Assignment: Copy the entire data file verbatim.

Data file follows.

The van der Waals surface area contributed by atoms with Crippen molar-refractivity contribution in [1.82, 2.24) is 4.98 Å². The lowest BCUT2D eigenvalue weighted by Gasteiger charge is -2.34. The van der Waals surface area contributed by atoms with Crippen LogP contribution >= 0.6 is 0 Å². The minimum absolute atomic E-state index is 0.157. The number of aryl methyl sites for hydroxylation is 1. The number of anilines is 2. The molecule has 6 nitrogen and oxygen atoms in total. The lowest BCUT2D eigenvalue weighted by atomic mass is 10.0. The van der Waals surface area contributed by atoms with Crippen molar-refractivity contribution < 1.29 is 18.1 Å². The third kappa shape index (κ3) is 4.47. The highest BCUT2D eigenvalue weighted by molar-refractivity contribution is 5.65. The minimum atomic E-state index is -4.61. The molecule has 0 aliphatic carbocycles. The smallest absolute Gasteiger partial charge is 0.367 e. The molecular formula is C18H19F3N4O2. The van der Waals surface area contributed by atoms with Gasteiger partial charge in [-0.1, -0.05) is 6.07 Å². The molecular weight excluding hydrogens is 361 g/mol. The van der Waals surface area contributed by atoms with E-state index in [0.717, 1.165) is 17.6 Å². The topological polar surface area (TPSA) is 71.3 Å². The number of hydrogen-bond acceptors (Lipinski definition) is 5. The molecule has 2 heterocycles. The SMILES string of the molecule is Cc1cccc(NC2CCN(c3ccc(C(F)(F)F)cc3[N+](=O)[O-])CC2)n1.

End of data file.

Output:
The van der Waals surface area contributed by atoms with Crippen molar-refractivity contribution in [1.82, 2.24) is 4.98 Å². The lowest BCUT2D eigenvalue weighted by Gasteiger charge is -2.34. The van der Waals surface area contributed by atoms with Crippen LogP contribution >= 0.6 is 0 Å². The minimum absolute atomic E-state index is 0.157. The number of aryl methyl sites for hydroxylation is 1. The number of anilines is 2. The molecule has 6 nitrogen and oxygen atoms in total. The lowest BCUT2D eigenvalue weighted by atomic mass is 10.0. The van der Waals surface area contributed by atoms with Crippen molar-refractivity contribution < 1.29 is 18.1 Å². The third kappa shape index (κ3) is 4.47. The highest BCUT2D eigenvalue weighted by molar-refractivity contribution is 5.65. The minimum atomic E-state index is -4.61. The molecule has 0 aliphatic carbocycles. The smallest absolute Gasteiger partial charge is 0.367 e. The molecular formula is C18H19F3N4O2. The van der Waals surface area contributed by atoms with Gasteiger partial charge in [-0.1, -0.05) is 6.07 Å². The molecular weight excluding hydrogens is 361 g/mol. The van der Waals surface area contributed by atoms with E-state index in [0.717, 1.165) is 17.6 Å². The topological polar surface area (TPSA) is 71.3 Å². The number of hydrogen-bond acceptors (Lipinski definition) is 5. The molecule has 2 heterocycles. The SMILES string of the molecule is Cc1cccc(NC2CCN(c3ccc(C(F)(F)F)cc3[N+](=O)[O-])CC2)n1.